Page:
Today.Az » Arts & Entertainment » From past to present: 118 years of Molla Nasreddin magazine
08 April 2024 [17:57] - Today.Az

Laman Ismayilova

118 years have passed since the publication of the first issue of Molla Nasreddin magazine, the eight-page weekly satirical magazine, which has played an invaluable role in the history of the Azerbaijani press, Azernews reports.

The founder, publisher, and chief editor of "Molla Nasreddin:" was the great writer and journalist Jalil Mammadguluzade.

The magazine made its debut in Tbilisi on April 7, 1906, releasing a total of 340 issues until 1917. Subsequently, it was published in Tabriz with eight issues in 1921, followed by a stint in Baku from 1922 to 1931, producing a grand total of 400 issues.

"Molla Nasreddin" was something revolutionary for that period, focusing on such topics as corruption, snobbery, ignorance, religious fanaticism, equal rights for women, as well as freedom of expression and the preservation of national language and traditions.

The publication fully reflected the country's socio-political life in the early twentieth century.

The name of the magazine was inspired by Molla Nasreddin, a satirical comic character that was popular in Eastern folk literature.

Unlike other publications of that time, "Molla Nasreddin" also addressed uneducated people, as it used satirical verses, stories, and cartoons to convey its messages to society.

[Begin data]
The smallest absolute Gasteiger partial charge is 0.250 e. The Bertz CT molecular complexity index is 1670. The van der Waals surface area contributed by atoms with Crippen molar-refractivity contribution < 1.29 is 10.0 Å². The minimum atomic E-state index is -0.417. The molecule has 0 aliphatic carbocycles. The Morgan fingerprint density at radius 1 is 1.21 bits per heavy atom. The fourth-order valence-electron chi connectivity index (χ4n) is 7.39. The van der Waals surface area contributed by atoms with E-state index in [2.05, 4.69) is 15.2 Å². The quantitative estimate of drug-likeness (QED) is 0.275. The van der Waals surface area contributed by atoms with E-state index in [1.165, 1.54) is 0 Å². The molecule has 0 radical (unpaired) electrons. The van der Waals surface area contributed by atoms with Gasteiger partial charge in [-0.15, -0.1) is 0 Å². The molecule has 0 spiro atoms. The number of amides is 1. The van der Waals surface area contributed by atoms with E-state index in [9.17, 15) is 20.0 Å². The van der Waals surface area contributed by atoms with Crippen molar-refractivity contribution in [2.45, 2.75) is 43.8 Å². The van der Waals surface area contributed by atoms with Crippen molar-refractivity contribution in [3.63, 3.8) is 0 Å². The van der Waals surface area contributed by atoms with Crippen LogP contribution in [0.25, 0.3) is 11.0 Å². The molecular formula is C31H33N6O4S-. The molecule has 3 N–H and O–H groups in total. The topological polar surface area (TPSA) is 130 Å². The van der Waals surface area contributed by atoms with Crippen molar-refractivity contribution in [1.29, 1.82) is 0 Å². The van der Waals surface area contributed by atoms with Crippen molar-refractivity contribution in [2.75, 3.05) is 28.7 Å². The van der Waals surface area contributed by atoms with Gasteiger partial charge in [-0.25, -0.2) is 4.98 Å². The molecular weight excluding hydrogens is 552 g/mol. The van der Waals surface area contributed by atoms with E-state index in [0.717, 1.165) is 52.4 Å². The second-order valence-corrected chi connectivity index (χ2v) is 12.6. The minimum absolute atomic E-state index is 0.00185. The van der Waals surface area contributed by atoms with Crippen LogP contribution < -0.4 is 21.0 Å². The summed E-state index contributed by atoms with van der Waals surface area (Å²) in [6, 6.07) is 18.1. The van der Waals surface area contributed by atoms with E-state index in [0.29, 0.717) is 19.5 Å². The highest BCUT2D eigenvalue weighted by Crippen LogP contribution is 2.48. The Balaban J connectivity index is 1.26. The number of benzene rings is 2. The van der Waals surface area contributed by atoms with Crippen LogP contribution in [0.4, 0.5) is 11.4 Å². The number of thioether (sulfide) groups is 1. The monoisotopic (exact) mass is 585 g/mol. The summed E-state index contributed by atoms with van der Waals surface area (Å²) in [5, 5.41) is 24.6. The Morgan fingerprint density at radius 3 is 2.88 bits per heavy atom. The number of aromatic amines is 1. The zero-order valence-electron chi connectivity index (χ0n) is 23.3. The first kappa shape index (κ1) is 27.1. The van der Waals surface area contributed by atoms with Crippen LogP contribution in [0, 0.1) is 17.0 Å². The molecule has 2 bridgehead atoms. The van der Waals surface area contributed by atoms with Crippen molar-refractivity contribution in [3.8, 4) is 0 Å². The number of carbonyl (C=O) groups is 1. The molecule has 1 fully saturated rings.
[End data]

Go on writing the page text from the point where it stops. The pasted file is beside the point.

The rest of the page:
It showcased the works of talented Azerbaijani writers and pressmen like M.A. Sabir, N. Narimanov, A. Haqverdiyev, M.S. Ordubadi, O.F. Nemanzadeh, Ali Nazmi, and A. Gamkusar.

A significant contributor to the magazine's popularity was the satirical poetry of ?abir, an innovative poet of Azerbaijan, whose works were regularly featured until his passing in 1911.

?abir's poems shed light on the injustices faced by various segments of society, including the arbitrary actions of Tsarist officials, the plight of women, and the struggles of the working class.

"Molla Nasreddin" also played a pivotal role in advocating for women's rights and was instrumental in granting voting rights to Azerbaijani women in 1919, a groundbreaking move in the Muslim world. However, its bold and critical articles often drew the ire of the political elite, leading to multiple bans in 1912, 1914, and 1917.

The publication of "Molla Nasreddin" awakened various aspects of the lives of the people and led to a great revival of the national press.

Despite facing numerous challenges, the magazine persevered for over 25 years, sparking a renaissance in the Azerbaijani national press and giving impetus to the development of satirical drawing and caricature.

Its influence extended beyond borders, inspiring the publication of satirical magazines in Azerbaijan and neighbouring countries.

Copyright © Today.Az